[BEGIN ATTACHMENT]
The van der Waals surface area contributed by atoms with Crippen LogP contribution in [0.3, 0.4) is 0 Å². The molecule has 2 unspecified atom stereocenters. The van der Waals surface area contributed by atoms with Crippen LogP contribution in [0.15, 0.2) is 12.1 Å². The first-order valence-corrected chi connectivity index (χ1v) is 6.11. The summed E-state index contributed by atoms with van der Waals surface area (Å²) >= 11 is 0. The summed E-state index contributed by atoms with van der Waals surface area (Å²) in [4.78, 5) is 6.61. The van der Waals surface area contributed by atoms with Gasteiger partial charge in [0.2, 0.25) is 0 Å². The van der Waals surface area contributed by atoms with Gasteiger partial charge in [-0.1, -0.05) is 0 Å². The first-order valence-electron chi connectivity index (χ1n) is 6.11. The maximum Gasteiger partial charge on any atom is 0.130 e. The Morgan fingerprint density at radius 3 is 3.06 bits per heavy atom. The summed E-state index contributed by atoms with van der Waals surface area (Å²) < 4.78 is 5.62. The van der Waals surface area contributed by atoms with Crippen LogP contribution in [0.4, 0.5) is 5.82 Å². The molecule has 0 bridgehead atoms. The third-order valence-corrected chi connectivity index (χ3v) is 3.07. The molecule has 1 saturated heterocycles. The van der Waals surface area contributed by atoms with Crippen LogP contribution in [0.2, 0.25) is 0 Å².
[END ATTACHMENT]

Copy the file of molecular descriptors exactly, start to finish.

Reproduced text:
The van der Waals surface area contributed by atoms with Crippen LogP contribution in [0.3, 0.4) is 0 Å². The molecule has 2 unspecified atom stereocenters. The van der Waals surface area contributed by atoms with Crippen LogP contribution in [0.15, 0.2) is 12.1 Å². The first-order valence-corrected chi connectivity index (χ1v) is 6.11. The summed E-state index contributed by atoms with van der Waals surface area (Å²) >= 11 is 0. The summed E-state index contributed by atoms with van der Waals surface area (Å²) in [4.78, 5) is 6.61. The van der Waals surface area contributed by atoms with Gasteiger partial charge in [0.2, 0.25) is 0 Å². The van der Waals surface area contributed by atoms with Gasteiger partial charge in [-0.1, -0.05) is 0 Å². The first-order valence-electron chi connectivity index (χ1n) is 6.11. The maximum Gasteiger partial charge on any atom is 0.130 e. The Morgan fingerprint density at radius 3 is 3.06 bits per heavy atom. The summed E-state index contributed by atoms with van der Waals surface area (Å²) < 4.78 is 5.62. The van der Waals surface area contributed by atoms with Crippen LogP contribution in [0.4, 0.5) is 5.82 Å². The molecule has 0 bridgehead atoms. The third-order valence-corrected chi connectivity index (χ3v) is 3.07. The molecule has 1 saturated heterocycles. The van der Waals surface area contributed by atoms with Crippen LogP contribution in [0.2, 0.25) is 0 Å².